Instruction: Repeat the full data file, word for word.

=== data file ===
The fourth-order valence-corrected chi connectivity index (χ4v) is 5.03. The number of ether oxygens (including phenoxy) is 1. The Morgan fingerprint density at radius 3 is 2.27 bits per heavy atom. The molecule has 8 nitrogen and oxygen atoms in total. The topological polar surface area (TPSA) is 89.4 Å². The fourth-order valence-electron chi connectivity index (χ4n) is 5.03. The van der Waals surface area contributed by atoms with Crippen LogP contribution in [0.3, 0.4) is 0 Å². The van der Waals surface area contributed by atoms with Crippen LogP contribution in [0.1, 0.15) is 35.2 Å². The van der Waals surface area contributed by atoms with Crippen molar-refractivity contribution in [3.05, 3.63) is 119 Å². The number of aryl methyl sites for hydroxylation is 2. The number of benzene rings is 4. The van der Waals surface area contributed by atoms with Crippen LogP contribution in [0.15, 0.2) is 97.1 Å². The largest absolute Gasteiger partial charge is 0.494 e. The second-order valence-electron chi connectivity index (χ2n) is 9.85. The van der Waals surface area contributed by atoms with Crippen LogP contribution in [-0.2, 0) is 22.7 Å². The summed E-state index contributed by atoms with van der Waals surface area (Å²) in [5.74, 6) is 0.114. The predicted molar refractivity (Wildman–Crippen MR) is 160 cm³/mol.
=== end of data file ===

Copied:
The fourth-order valence-corrected chi connectivity index (χ4v) is 5.03. The number of ether oxygens (including phenoxy) is 1. The Morgan fingerprint density at radius 3 is 2.27 bits per heavy atom. The molecule has 8 nitrogen and oxygen atoms in total. The topological polar surface area (TPSA) is 89.4 Å². The fourth-order valence-electron chi connectivity index (χ4n) is 5.03. The van der Waals surface area contributed by atoms with Crippen LogP contribution in [0.3, 0.4) is 0 Å². The van der Waals surface area contributed by atoms with Crippen LogP contribution in [0.1, 0.15) is 35.2 Å². The van der Waals surface area contributed by atoms with Crippen molar-refractivity contribution in [3.05, 3.63) is 119 Å². The number of aryl methyl sites for hydroxylation is 2. The number of benzene rings is 4. The van der Waals surface area contributed by atoms with Crippen LogP contribution in [0.15, 0.2) is 97.1 Å². The largest absolute Gasteiger partial charge is 0.494 e. The second-order valence-electron chi connectivity index (χ2n) is 9.85. The van der Waals surface area contributed by atoms with Crippen LogP contribution in [-0.2, 0) is 22.7 Å². The summed E-state index contributed by atoms with van der Waals surface area (Å²) in [5.74, 6) is 0.114. The predicted molar refractivity (Wildman–Crippen MR) is 160 cm³/mol.